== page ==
Strategic Alliances Are In Demand
By Jürg Rupp, Executive Editor
Last week, the Swiss sailboat Alinghi
successfully defended its Americas Cup title. Switzerland, with no access to the sea, has once
again been awarded the oldest sports trophy in the world.
So how did the landlocked national team do it? Against the Kiwis from New Zealand, owner Ernesto Bertarelli was the only Swiss on board at the match race. However, he has known how, for the second time, to get the right people on board and to coordinate trouble-free strategic alliances between the crewmembers.
Due to the enduring globalization of
the production centers, strategic alliances are also extremely important in the textile machinery
industry, and have been on the advance for years. Chauvinism is out of place here as it is in
One example of this has been and continues to be the area of technical textiles, where the complete production chain is always focused on the end product. Quality control at all steps is a prerequisite for success. Germany-based Dilo’s product offering, for example, does not consist merely of Dilo needling machines: Cards and openers are also part of its portfolio. Some months ago, the NSC nonwoven, France, and Rieter Perfojet, France, commenced a strategic alliance to offer turnkey lines that are configured according to exact product requirements.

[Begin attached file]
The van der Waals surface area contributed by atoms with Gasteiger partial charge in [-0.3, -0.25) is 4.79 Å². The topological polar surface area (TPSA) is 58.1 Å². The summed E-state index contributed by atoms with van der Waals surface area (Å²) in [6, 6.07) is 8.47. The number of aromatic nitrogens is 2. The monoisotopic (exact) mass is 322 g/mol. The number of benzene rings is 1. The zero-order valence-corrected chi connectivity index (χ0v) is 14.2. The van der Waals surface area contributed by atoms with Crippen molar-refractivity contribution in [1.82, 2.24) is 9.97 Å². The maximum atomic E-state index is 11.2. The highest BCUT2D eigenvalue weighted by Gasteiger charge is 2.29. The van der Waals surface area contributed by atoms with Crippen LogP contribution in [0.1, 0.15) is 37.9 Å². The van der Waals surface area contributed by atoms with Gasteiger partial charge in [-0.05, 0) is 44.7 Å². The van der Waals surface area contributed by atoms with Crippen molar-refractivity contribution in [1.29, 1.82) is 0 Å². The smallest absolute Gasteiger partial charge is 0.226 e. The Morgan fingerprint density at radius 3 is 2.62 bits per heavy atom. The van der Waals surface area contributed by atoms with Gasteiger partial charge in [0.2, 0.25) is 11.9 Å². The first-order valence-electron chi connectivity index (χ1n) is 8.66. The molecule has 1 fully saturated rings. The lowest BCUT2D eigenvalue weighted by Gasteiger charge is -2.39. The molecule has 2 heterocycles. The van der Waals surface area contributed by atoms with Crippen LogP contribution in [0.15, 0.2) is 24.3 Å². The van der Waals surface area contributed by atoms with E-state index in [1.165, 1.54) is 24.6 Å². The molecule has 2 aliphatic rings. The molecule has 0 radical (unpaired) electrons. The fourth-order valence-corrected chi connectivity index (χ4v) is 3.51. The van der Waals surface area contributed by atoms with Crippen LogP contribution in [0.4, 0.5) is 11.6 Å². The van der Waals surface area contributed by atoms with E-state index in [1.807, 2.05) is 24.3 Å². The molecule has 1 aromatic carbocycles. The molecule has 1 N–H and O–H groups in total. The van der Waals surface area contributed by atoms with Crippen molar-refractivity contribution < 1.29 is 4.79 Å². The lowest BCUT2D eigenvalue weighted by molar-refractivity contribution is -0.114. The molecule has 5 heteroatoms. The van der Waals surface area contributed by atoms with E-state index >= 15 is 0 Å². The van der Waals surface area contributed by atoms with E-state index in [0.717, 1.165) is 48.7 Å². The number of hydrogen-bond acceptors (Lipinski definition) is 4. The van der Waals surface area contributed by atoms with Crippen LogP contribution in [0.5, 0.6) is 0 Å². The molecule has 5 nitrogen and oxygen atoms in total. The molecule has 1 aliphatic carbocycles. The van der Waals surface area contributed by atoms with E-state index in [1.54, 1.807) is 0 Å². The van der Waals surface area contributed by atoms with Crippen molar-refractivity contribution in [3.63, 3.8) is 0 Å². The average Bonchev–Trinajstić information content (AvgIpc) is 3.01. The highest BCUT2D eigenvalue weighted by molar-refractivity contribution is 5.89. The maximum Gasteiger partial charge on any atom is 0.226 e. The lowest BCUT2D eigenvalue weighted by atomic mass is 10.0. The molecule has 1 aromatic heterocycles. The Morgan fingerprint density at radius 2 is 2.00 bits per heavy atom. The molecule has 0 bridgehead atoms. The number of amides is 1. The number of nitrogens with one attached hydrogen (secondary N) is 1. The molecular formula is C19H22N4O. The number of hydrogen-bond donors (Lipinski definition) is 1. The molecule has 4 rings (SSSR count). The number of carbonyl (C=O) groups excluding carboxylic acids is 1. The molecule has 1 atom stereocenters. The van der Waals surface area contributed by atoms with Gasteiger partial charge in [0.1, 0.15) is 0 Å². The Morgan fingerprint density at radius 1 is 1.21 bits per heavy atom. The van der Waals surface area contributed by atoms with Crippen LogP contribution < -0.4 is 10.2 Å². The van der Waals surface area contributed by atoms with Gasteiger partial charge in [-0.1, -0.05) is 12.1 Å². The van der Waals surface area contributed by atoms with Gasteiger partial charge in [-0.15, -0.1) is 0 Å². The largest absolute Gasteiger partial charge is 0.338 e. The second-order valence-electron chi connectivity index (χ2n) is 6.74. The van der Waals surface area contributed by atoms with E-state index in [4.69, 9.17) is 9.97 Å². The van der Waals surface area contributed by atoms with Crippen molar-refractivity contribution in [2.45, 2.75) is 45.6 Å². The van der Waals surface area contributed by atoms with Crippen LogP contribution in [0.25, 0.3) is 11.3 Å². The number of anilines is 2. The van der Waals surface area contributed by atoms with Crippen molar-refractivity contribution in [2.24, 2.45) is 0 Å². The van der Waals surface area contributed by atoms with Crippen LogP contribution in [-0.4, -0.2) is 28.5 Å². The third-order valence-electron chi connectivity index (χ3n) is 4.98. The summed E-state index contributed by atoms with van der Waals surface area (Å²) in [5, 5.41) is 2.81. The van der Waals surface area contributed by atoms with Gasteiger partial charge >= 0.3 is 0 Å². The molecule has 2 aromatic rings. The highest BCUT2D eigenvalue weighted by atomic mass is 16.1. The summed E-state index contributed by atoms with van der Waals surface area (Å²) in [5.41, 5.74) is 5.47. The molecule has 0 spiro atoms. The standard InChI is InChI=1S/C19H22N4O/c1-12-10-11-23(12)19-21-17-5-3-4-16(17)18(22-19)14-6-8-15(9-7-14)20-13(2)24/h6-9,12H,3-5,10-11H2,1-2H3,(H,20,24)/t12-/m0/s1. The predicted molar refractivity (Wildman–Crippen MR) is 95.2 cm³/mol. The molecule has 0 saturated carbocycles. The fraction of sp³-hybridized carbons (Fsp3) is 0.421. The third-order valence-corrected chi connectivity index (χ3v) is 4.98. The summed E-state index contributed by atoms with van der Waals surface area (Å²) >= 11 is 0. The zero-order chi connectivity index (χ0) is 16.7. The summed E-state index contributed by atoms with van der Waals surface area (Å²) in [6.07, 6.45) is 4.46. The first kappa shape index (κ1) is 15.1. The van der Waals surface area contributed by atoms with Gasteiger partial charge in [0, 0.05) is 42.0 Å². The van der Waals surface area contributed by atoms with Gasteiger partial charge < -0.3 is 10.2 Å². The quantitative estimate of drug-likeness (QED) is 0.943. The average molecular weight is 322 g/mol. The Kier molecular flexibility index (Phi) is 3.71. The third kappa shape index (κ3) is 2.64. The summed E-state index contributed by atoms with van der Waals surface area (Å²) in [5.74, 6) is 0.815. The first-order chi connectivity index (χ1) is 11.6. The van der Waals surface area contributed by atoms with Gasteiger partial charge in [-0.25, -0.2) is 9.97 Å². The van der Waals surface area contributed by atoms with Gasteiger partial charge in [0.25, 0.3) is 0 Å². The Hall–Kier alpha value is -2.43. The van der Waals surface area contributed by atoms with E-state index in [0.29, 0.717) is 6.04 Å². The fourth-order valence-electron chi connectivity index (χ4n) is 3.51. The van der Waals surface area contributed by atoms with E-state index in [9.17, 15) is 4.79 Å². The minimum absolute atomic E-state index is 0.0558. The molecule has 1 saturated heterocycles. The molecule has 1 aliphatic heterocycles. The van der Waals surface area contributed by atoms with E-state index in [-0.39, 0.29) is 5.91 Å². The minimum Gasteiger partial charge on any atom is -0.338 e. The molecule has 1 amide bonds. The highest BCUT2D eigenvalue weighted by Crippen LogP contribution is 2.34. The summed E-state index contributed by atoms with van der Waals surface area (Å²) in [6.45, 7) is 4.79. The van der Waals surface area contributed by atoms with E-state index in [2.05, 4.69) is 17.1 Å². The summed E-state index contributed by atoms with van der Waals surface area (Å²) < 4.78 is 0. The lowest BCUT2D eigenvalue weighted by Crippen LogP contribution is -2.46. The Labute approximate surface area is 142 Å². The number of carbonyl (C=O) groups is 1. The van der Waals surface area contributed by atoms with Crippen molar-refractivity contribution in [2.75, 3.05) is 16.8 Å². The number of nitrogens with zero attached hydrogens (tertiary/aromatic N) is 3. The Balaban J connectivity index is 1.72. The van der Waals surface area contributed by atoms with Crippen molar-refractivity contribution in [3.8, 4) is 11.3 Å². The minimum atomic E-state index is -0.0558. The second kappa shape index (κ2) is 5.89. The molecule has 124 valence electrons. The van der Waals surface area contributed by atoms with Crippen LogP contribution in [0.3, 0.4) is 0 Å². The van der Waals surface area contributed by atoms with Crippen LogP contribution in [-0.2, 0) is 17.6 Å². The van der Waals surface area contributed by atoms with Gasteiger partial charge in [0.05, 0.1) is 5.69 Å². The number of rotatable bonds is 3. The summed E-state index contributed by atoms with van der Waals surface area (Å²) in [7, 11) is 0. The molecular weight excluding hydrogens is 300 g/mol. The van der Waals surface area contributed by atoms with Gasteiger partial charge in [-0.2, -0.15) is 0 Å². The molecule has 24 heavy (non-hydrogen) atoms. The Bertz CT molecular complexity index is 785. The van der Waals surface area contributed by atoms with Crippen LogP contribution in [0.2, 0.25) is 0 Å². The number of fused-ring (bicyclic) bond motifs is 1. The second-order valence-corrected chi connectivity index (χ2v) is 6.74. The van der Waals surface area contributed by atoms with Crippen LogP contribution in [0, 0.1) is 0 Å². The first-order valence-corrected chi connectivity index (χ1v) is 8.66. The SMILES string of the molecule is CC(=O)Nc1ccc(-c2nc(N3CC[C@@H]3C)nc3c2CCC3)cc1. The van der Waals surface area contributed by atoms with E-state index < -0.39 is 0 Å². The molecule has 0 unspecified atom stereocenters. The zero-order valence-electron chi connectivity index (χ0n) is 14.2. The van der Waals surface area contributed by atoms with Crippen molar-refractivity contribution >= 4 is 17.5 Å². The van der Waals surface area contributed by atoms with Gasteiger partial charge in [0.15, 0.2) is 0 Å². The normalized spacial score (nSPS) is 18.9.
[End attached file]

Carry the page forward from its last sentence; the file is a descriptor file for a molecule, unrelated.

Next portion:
Trützschler GmbH & Co. KG, Germany, known globally for its preparatory machines for spinning mills and for some time also in the area of nonwovens, recently bought Fleissner GmbH from Germany-based Zimmer. Now Trützschler also can offer further processing of carded fiber webs.
And a few days ago, Trützschler transmitted the following to the media: Marzoli S.p.A., Italy — a textile machinery company belonging to the Camozzi Group — and Trützschler have agreed to enter into a far-reaching cooperation for the construction of lap winders and combing machines, and the further development of these products. Marzoli will build future Trützschler combing machines. Sales and customer service are handled by the worldwide Trützschler service network.
As a result, Trützschler can provide its customers with all required machines for spinning preparation from one source. With the new combing machine, performing at up to 500 nips per minute, Trützschler will offer a top product that is optimally matched to its cards and draw frames. Trützschler and Camozzi have decided to take this step to comply with the compelling request by worldwide customers for a continuous, technically first-class combing line.
The concentration goes on also in the classic textile industry: The greatest shopping spree of the last few years started the former Saurer and today’s Oerlikon Group. There is hardly an area of the entire textile industry in which the Oerlikon Group does not offer some type of machinery.
It is obvious: Strategic alliances are also in great demand in the textile machinery industry. And one might be anxious to know who’s next to team up with whom? Everybody will know the latest at ITMA 2007.
July 10, 2007